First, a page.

I paid 74.00 for the concealed online they sent me a paper that said I need to fill out all this other stuff and send them a 100.00. I want my money back there was nothing said about having to have another 100.00, or all the other stuff they want. I just want my money back I am sending these papers back to them. They never explained none of this.
Text from one of its ads, which you can view on Facebook’s ad archive:
YOU WILL NOT BELIEVE THIS! A now ALMOST GONE 2018 Timesaver Law Allows You to Become Eligible ONLINE to Carry Concealed!
But you have to act NOW, Gun Control Democrats are Planning on Banning the Law!
Start By Answering 6 Simple Questions and Get Qualified in Minutes! Laws are changing SOON⌛️ so don’t blow it! You can do it all ONLINE — right on your mobile phone or desktop computer.
Join 3 MILLION Americans who have already tapped into this Legal LOOPHOLE. But the clock ⏰ is ticking. The Democrats are pushing their agenda, so HURRY BEFORE TIME RUNS OUT ON YOU!
According to the BBB, the company never returned its calls. By 13 November, however, it had inserted disclaimers on its website, including pop-ups, reminding consumers that the permit is only valid in the State of Virginia and the other US states that honor this permit.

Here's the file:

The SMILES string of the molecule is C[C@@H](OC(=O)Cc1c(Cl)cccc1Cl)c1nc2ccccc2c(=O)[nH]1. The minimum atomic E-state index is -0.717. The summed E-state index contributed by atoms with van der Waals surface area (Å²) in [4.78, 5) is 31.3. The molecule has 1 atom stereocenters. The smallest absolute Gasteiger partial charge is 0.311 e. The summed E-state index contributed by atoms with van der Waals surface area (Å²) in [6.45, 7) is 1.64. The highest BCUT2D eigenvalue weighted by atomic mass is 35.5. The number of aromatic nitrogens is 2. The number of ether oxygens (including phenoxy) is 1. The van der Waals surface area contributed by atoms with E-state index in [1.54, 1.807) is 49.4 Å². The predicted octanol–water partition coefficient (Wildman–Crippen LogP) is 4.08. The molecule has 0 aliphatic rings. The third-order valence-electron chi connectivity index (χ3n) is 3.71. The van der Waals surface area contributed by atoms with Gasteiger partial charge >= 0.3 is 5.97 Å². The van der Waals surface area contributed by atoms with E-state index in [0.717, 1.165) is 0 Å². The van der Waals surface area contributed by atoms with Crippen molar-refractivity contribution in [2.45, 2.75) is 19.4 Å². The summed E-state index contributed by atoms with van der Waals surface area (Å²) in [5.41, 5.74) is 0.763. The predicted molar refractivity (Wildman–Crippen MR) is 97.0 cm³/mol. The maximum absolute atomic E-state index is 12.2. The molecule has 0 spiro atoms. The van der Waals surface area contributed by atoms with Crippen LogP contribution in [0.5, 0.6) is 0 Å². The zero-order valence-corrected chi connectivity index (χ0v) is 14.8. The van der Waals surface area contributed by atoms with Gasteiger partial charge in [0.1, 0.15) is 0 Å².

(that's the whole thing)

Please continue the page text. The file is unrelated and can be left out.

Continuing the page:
Facebook: Hey, they aren’t selling guns, so it’s free speech
Facebook bans ads for weapons of any kind, be they paintball guns, bb guns, firearm silencers, pepper spray, tasers, nunchucks, fireworks or explosives, among other advertising contraband.
Safety courses for firearm training or licenses are allowed, however. So is “political advertising.” Facebook told the Telegraph that it’s reviewed the Virginia loophole ads and found that they don’t violate its policies. Rather, the company considers them to be “political advertising” because they include “advocacy” of gun laws.
The Telegraph quoted a Facebook spokesperson:
Our goal is to increase transparency on Facebook and prevent foreign interference in elections. This is why we have implemented the authorization process, including requiring a ‘paid for by’ disclosure, and released a searchable Ad Archive.
Separately, we do not allow weapon sales in ads on Facebook, which is outlined in our advertising policies.
4 comments on “Facebook defends gun-law loophole firm as “political advertisers””
Most states don’t recognize non-resident licenses if you are a resident of their state. For example, a Kentucky resident cannot use a Virginia license in Kentucky.
Scams like this give legitimate concealed carry instructors a bad name.
[Full disclosure: I am a state-certified concealed carry instructor for Kentucky.]
There is no training requirement to own firearms. The gun control (referred to as gun safety in the article) group thinks that is a requirement. Wouldn’t such a requirement disproportionately affect minorities and as such be racist? Kind of like voter ID?
I don’t know if that comment was posted tongue-in-cheek, but to actually think that a training requirement of any kind can be considered racist is, in itself, racist.
The basic question is: is the company misrepresenting the law or not? If not, leave it alone, since it’s not responsible for loopholes in the law, the lawmakers are.